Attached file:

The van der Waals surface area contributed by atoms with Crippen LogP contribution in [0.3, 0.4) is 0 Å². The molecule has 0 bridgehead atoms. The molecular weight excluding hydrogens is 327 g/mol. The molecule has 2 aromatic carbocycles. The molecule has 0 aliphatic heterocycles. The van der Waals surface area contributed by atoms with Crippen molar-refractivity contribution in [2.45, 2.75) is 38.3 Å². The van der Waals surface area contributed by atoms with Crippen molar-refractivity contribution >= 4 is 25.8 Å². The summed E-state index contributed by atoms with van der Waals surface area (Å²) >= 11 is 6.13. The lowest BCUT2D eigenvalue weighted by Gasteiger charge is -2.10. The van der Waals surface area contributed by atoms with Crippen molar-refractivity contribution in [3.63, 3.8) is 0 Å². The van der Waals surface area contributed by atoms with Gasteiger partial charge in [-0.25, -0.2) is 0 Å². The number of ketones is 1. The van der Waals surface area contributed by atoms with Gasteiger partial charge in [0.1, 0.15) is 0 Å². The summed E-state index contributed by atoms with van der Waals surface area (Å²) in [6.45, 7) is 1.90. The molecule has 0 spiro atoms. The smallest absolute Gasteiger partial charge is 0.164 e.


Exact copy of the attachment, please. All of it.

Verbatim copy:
The van der Waals surface area contributed by atoms with Crippen LogP contribution in [0.3, 0.4) is 0 Å². The molecule has 0 bridgehead atoms. The molecular weight excluding hydrogens is 327 g/mol. The molecule has 2 aromatic carbocycles. The molecule has 0 aliphatic heterocycles. The van der Waals surface area contributed by atoms with Crippen molar-refractivity contribution in [2.45, 2.75) is 38.3 Å². The van der Waals surface area contributed by atoms with Crippen molar-refractivity contribution >= 4 is 25.8 Å². The summed E-state index contributed by atoms with van der Waals surface area (Å²) >= 11 is 6.13. The lowest BCUT2D eigenvalue weighted by Gasteiger charge is -2.10. The van der Waals surface area contributed by atoms with Crippen molar-refractivity contribution in [3.63, 3.8) is 0 Å². The van der Waals surface area contributed by atoms with Gasteiger partial charge in [-0.25, -0.2) is 0 Å². The number of ketones is 1. The van der Waals surface area contributed by atoms with Gasteiger partial charge in [0.1, 0.15) is 0 Å². The summed E-state index contributed by atoms with van der Waals surface area (Å²) in [6.45, 7) is 1.90. The molecule has 0 spiro atoms. The smallest absolute Gasteiger partial charge is 0.164 e.